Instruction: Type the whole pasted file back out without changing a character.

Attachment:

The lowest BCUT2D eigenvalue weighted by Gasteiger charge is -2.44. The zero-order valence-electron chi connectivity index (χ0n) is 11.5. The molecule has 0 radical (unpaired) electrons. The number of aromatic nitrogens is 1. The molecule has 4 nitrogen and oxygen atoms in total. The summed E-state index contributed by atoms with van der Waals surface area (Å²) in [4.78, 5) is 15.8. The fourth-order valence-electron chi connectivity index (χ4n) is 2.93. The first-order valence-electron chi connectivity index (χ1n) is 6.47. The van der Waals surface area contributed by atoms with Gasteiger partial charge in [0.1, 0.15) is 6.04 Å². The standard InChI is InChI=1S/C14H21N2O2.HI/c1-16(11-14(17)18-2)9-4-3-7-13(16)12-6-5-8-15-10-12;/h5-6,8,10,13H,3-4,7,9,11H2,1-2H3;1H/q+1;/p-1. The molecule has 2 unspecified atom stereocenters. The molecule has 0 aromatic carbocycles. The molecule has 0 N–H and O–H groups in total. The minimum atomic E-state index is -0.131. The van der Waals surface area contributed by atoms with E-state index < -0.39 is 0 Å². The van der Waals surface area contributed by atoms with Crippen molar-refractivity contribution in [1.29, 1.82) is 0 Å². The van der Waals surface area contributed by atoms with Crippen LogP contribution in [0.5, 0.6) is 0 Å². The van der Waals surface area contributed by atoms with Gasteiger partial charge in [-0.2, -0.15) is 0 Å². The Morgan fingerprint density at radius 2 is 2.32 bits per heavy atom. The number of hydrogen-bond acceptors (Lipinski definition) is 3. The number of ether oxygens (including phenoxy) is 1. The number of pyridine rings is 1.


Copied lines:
The lowest BCUT2D eigenvalue weighted by Gasteiger charge is -2.44. The zero-order valence-electron chi connectivity index (χ0n) is 11.5. The molecule has 0 radical (unpaired) electrons. The number of aromatic nitrogens is 1. The molecule has 4 nitrogen and oxygen atoms in total. The summed E-state index contributed by atoms with van der Waals surface area (Å²) in [4.78, 5) is 15.8. The fourth-order valence-electron chi connectivity index (χ4n) is 2.93. The first-order valence-electron chi connectivity index (χ1n) is 6.47. The van der Waals surface area contributed by atoms with Gasteiger partial charge in [0.1, 0.15) is 6.04 Å². The standard InChI is InChI=1S/C14H21N2O2.HI/c1-16(11-14(17)18-2)9-4-3-7-13(16)12-6-5-8-15-10-12;/h5-6,8,10,13H,3-4,7,9,11H2,1-2H3;1H/q+1;/p-1. The molecule has 2 unspecified atom stereocenters. The molecule has 0 aromatic carbocycles. The molecule has 0 N–H and O–H groups in total. The minimum atomic E-state index is -0.131. The van der Waals surface area contributed by atoms with E-state index < -0.39 is 0 Å². The van der Waals surface area contributed by atoms with Crippen molar-refractivity contribution in [1.29, 1.82) is 0 Å². The van der Waals surface area contributed by atoms with Crippen LogP contribution in [0.5, 0.6) is 0 Å². The van der Waals surface area contributed by atoms with Gasteiger partial charge in [-0.2, -0.15) is 0 Å². The Morgan fingerprint density at radius 2 is 2.32 bits per heavy atom. The number of hydrogen-bond acceptors (Lipinski definition) is 3. The number of ether oxygens (including phenoxy) is 1. The number of pyridine rings is 1.